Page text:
Cane sugar is sucrose extracted from sugarcane, a tropical plant, which has naturally high concentrations of the sweet substance. We've been using cane sugar in cooking for eons of time and at one point it was a major element in global trade. Today, all markets carry cane sugar in a variety of form, from a minimally processed raw sugar to a sugar cube. Cane sugar is most expensive form of sucrose but many people prefer it because they believe it has a superior flavor.
Sugarcane is actually a type of grass. The grass forms fibrous tall jointed stocks that are rich in sugar. As early as 3000 BCE, people in India were crushing the stocks to get the juice and then evaporating the juice to get the sugar crystals. Throughout Southeast Asia and the Middle East cane sugar was used for centuries before it came to Europe where Honey had been the only available sweetener. Shortly before 1000 CE sugarcane was under cultivation in Spain and the Spanish actually brought sugarcane to the Caribbean colonies where it became the triangular trade of slaves, sugar and Rum.
To create cane sugar, one harvests sugarcane by leaving the roots intact so that new canes will form in the following year. The cane is run through presses, which mangle it to get the juice out, and then the juices evaporated in a purification process before being boiled and then crystallized. The end product is known as raw sugar and it is very dense and sticky with an intense flavor. Sugar producers store white sugar until they know what sort of sugar it is going to be refined into.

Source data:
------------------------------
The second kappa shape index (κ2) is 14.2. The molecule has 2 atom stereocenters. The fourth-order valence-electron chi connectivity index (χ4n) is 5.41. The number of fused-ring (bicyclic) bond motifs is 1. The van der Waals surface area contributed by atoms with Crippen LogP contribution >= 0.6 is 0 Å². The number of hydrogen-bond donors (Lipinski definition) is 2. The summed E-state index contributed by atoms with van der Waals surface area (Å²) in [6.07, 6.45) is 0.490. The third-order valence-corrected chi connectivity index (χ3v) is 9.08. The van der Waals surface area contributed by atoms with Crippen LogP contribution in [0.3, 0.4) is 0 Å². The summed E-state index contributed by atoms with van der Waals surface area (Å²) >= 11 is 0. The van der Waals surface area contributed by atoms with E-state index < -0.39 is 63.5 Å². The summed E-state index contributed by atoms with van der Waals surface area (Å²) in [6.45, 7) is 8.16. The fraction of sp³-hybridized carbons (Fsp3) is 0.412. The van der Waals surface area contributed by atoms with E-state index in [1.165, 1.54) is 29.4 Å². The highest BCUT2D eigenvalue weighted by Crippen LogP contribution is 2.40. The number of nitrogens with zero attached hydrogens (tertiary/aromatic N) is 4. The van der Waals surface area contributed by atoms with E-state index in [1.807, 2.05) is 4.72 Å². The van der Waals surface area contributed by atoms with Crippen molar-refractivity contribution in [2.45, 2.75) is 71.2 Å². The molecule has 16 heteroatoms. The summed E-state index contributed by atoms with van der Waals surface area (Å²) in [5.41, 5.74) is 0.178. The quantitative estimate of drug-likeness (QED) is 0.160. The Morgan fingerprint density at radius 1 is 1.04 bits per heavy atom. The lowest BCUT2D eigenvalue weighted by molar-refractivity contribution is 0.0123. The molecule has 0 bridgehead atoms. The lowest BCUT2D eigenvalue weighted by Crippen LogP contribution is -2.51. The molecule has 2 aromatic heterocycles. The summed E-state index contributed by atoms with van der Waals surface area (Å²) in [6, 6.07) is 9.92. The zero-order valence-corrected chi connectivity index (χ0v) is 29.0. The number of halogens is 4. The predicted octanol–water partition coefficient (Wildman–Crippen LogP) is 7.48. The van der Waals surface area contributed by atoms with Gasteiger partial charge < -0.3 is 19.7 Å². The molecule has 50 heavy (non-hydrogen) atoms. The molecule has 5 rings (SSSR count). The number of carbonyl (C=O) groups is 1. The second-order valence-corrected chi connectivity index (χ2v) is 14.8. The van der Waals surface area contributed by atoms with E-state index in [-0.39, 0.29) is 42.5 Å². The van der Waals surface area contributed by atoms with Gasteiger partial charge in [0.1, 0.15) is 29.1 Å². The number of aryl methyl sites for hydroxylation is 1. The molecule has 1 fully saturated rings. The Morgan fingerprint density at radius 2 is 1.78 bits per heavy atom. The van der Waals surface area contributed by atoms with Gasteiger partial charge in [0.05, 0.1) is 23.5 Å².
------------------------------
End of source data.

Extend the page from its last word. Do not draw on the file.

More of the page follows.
In the refining process, the sticky, rich molasses is separated from the raw sugar and it results in dark brown sugar, light brown sugar, or white sugar depending on how heavily refined it is. Once the refined sugar is processed sugar can be packaged and sold in the molasses package separately and used as an additive to livestock feed. Many sugar plants utilize the fiber left over from the crushing process in the first stage as a fuel to run their facilities.
Cane sugar makes up about 70% of the world sugar production, with beet sugar making up the remainder. Sugar producers claim that there is no difference between cane and beet sugar but that is not the case. The two are almost chemically identical, but there are small differences between cane and beet sugar, which can cause unexpected results when cooking. Brown beet sugar is especially notorious for unreliable performance, while white beet sugar is indistinguishable from white cane sugar.
Everyone knows that refined sugar is bad for health. Not only is it addictive but eating too much of sugar can even cause diabetes. Luckily there are some healthier natural alternatives to refined sugar which are extracted from a range of products, such as fruit, brown rice and more. For example, stevia is a great natural alternative to regular sugar as it contains no calories and carbohydrates.
Sugar in all its forms is a simple carbohydrate that the body converts into glucose and uses for energy. It all depends on the type of sugar you're eating whether it is natural or refined as to the effect on your body and your overall health.